Ukrainian RATS, Israeli MiFis, and a French connection tell a tale of cyber-insecurity

Ukrainian RATS, Israeli MiFis, and a French connection tell a tale of cyber-insecurity

The brazenness of hackers, and their ability to engineer their way into a stolen fortune, is reaching new heights, says security company Symantec

A cartoon rendition of the "French Connection" hack attack (Photo credit: Courtesy)
A cartoon rendition of the "French Connection" hack attack (Photo credit: Courtesy)

There’s a whole new world of cyber-insecurity out there, and even organizations that employ the best defenses are vulnerable. The hyper-connected “always-on” world, where networks can be accessed from a plethora devices, and from almost anywhere, has proven to be a boon for many – including hackers, who have so many more opportunities to wreak havoc on businesses of all sizes than they did just a few years ago.

The reach hackers have is illustrated by an incident involving a French corporation, a Ukraine-based RAT (Remote Access Trojan program, a virus that sucked sensitive data off the corporation’s servers for months) – and an Israeli cellphone network, which the hacker apparently used to access the Ukrainian RAT and root around the French company’s computers. The story, revealed by security company Symantec, is a sobering reminder that hackers can more or less operate from anywhere, reach anyone, and do whatever they like, whenever they like.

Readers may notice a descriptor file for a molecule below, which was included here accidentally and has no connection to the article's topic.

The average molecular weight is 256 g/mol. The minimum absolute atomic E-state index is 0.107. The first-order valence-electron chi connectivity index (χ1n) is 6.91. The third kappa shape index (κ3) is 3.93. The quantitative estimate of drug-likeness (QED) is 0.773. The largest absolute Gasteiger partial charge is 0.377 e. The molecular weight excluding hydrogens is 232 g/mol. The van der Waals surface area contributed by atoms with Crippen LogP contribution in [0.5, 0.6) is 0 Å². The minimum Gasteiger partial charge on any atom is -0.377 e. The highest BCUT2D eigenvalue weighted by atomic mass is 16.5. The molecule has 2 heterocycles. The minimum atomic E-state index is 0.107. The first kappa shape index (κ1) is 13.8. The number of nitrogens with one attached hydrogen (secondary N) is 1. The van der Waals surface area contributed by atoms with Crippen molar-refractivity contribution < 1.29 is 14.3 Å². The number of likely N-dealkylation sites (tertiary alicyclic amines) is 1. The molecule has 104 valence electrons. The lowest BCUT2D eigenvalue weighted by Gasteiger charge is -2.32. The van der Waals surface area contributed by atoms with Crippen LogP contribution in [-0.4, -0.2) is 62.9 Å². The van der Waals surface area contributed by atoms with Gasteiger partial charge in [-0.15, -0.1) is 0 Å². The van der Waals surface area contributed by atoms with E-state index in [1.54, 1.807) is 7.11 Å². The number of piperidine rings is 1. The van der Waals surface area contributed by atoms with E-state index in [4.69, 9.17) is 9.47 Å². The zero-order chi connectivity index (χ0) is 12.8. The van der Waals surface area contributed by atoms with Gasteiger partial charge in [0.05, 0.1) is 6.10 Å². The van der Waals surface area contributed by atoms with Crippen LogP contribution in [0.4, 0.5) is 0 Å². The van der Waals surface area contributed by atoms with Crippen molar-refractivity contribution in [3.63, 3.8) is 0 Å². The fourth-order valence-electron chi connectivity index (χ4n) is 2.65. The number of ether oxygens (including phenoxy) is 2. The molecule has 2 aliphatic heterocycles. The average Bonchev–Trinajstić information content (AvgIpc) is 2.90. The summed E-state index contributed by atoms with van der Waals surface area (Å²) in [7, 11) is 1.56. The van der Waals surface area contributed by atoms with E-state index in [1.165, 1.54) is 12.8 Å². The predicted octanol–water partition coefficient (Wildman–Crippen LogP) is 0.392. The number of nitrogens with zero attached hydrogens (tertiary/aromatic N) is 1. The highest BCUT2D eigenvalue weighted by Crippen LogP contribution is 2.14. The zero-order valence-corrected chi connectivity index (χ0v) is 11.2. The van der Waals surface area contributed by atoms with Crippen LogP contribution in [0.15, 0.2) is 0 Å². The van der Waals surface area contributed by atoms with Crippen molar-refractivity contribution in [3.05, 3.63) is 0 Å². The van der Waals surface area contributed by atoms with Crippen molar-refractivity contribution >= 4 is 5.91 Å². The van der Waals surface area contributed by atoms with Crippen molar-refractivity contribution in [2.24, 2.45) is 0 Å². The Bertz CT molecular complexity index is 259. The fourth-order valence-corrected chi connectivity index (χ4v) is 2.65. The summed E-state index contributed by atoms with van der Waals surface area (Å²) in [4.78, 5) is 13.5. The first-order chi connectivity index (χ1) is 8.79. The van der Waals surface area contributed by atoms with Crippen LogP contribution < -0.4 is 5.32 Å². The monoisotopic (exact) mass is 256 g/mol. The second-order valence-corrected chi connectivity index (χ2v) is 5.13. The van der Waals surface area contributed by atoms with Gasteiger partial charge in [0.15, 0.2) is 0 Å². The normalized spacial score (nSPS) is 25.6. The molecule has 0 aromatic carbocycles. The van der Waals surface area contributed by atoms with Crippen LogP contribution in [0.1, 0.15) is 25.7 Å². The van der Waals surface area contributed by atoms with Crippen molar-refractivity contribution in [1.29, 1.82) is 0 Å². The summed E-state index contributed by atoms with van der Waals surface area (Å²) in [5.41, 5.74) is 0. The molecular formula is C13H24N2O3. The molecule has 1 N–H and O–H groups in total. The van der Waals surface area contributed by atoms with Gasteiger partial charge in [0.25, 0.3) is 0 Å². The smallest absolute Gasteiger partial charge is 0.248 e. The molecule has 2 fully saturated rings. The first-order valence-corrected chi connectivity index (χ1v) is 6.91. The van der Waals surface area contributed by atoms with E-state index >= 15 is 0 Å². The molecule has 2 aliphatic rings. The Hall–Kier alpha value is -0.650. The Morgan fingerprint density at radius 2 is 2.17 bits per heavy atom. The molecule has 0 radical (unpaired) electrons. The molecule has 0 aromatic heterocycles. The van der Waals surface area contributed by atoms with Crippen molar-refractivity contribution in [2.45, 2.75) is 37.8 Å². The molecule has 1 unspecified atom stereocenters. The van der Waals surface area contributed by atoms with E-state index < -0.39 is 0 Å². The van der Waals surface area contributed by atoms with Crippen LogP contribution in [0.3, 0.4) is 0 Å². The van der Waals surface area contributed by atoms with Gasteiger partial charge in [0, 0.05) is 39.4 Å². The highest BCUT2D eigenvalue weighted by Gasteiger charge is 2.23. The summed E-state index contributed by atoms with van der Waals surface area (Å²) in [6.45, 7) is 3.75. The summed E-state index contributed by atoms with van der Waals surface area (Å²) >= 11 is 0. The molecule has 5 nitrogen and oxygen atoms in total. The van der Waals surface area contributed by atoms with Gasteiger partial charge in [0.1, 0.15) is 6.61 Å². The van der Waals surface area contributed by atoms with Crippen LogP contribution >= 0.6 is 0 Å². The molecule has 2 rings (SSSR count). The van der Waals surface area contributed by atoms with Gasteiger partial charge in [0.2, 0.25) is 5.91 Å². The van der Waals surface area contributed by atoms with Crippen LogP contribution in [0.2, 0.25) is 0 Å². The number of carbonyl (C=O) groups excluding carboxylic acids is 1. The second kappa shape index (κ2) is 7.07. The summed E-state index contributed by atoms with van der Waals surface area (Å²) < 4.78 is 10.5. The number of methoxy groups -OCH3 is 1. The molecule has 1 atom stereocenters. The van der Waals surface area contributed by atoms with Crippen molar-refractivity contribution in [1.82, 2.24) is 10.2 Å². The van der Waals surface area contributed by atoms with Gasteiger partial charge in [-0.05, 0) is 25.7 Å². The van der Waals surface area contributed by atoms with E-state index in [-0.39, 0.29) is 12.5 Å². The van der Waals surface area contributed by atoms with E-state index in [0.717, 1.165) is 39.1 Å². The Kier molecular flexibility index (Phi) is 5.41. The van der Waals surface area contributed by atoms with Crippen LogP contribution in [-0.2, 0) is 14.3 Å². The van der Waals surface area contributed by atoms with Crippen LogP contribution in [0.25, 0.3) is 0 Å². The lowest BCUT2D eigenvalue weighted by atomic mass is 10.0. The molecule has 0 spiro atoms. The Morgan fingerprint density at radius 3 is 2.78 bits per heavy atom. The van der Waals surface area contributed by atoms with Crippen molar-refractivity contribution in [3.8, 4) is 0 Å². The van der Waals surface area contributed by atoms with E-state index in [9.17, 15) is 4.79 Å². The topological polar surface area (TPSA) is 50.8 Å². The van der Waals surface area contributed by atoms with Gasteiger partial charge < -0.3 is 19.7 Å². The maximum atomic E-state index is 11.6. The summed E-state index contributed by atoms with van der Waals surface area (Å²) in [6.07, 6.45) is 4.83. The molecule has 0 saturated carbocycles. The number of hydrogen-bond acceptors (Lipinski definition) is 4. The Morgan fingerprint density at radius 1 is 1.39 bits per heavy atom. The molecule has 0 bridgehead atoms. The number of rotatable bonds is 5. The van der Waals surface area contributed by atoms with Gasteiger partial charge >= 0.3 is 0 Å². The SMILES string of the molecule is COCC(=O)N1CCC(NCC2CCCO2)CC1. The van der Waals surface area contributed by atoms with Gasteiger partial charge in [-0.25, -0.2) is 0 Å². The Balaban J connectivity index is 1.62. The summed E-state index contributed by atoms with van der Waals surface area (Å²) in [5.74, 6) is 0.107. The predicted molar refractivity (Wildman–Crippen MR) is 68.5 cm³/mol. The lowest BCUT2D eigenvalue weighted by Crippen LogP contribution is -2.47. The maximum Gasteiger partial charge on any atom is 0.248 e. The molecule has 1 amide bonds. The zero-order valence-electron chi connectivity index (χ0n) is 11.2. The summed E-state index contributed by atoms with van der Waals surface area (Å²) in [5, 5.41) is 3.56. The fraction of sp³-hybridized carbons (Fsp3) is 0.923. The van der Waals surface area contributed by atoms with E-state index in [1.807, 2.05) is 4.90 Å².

The saga began last April, when an administrative assistant to a vice president at a French-based multinational company received an email referencing an invoice hosted on a popular file sharing service – a message that was definitely within the realm of “normal” for this business. A few minutes later, the same administrative assistant received a phone call from another vice president within the company, instructing her to examine and process the invoice.

The caller spoke with authority and used perfect French. However, the invoice was a fake, and so was the “vice president” who called her. The caller was actually a hacker, and the invoice contained a RAT, a program that, once inside a system, searches out information and sends it to a remote server, where hackers can examine it at their leisure. A RAT attack of this kind, Symantec experts said, is typical of the new kinds of attacks corporations are being subjected to daily: A custom-designed virus that is sent and used once (so it’s almost impossible to detect with standard anti-virus software) in order to gain access to specific organizations, and sometimes even specific servers in the organization.

With the RAT installed, the hackers had full control of the administrative assistant’s infected computer. They logged keystrokes, viewed the desktop, and browsed and downloaded files. In order to avert suspicion, the hacker “played it cool,” trying to make the data transfer as unobtrusive as possible by doing it slowly. Once they got what they needed, though, stealing a large sum of money from the company was like taking candy from a baby.